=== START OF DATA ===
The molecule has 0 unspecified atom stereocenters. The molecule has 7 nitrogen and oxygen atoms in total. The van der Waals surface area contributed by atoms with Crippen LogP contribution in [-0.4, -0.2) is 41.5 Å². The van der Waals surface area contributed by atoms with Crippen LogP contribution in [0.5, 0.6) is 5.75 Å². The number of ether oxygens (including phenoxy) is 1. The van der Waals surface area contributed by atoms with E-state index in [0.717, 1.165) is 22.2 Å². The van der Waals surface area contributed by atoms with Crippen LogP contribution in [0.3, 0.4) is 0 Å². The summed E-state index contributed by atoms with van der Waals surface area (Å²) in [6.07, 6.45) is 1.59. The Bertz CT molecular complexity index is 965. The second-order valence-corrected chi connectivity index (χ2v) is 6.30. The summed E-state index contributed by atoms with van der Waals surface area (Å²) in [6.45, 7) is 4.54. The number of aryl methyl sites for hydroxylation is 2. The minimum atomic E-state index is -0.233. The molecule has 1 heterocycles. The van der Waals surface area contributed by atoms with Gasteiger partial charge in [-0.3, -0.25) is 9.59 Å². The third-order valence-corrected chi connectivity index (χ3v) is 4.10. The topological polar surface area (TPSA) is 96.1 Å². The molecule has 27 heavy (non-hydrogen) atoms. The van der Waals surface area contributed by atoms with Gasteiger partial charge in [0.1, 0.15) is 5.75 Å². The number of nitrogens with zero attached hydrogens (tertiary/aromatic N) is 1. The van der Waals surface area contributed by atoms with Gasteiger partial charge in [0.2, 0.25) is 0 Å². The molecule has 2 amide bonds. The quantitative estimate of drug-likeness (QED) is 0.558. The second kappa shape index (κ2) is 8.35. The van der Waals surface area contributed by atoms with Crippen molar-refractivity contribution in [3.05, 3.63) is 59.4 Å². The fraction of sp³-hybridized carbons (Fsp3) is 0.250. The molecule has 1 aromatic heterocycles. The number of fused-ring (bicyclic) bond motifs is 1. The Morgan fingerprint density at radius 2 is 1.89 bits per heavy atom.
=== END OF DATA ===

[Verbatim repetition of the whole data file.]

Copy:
The molecule has 0 unspecified atom stereocenters. The molecule has 7 nitrogen and oxygen atoms in total. The van der Waals surface area contributed by atoms with Crippen LogP contribution in [-0.4, -0.2) is 41.5 Å². The van der Waals surface area contributed by atoms with Crippen LogP contribution in [0.5, 0.6) is 5.75 Å². The number of ether oxygens (including phenoxy) is 1. The van der Waals surface area contributed by atoms with E-state index in [0.717, 1.165) is 22.2 Å². The van der Waals surface area contributed by atoms with Crippen LogP contribution in [0.3, 0.4) is 0 Å². The summed E-state index contributed by atoms with van der Waals surface area (Å²) in [6.07, 6.45) is 1.59. The Bertz CT molecular complexity index is 965. The second-order valence-corrected chi connectivity index (χ2v) is 6.30. The summed E-state index contributed by atoms with van der Waals surface area (Å²) in [6.45, 7) is 4.54. The number of aryl methyl sites for hydroxylation is 2. The minimum atomic E-state index is -0.233. The molecule has 1 heterocycles. The van der Waals surface area contributed by atoms with Gasteiger partial charge in [-0.3, -0.25) is 9.59 Å². The third-order valence-corrected chi connectivity index (χ3v) is 4.10. The topological polar surface area (TPSA) is 96.1 Å². The molecule has 27 heavy (non-hydrogen) atoms. The van der Waals surface area contributed by atoms with Gasteiger partial charge in [0.1, 0.15) is 5.75 Å². The number of nitrogens with zero attached hydrogens (tertiary/aromatic N) is 1. The van der Waals surface area contributed by atoms with Gasteiger partial charge in [0.2, 0.25) is 0 Å². The molecule has 2 amide bonds. The quantitative estimate of drug-likeness (QED) is 0.558. The second kappa shape index (κ2) is 8.35. The van der Waals surface area contributed by atoms with Crippen molar-refractivity contribution in [3.05, 3.63) is 59.4 Å². The fraction of sp³-hybridized carbons (Fsp3) is 0.250. The molecule has 1 aromatic heterocycles. The number of fused-ring (bicyclic) bond motifs is 1. The Morgan fingerprint density at radius 2 is 1.89 bits per heavy atom.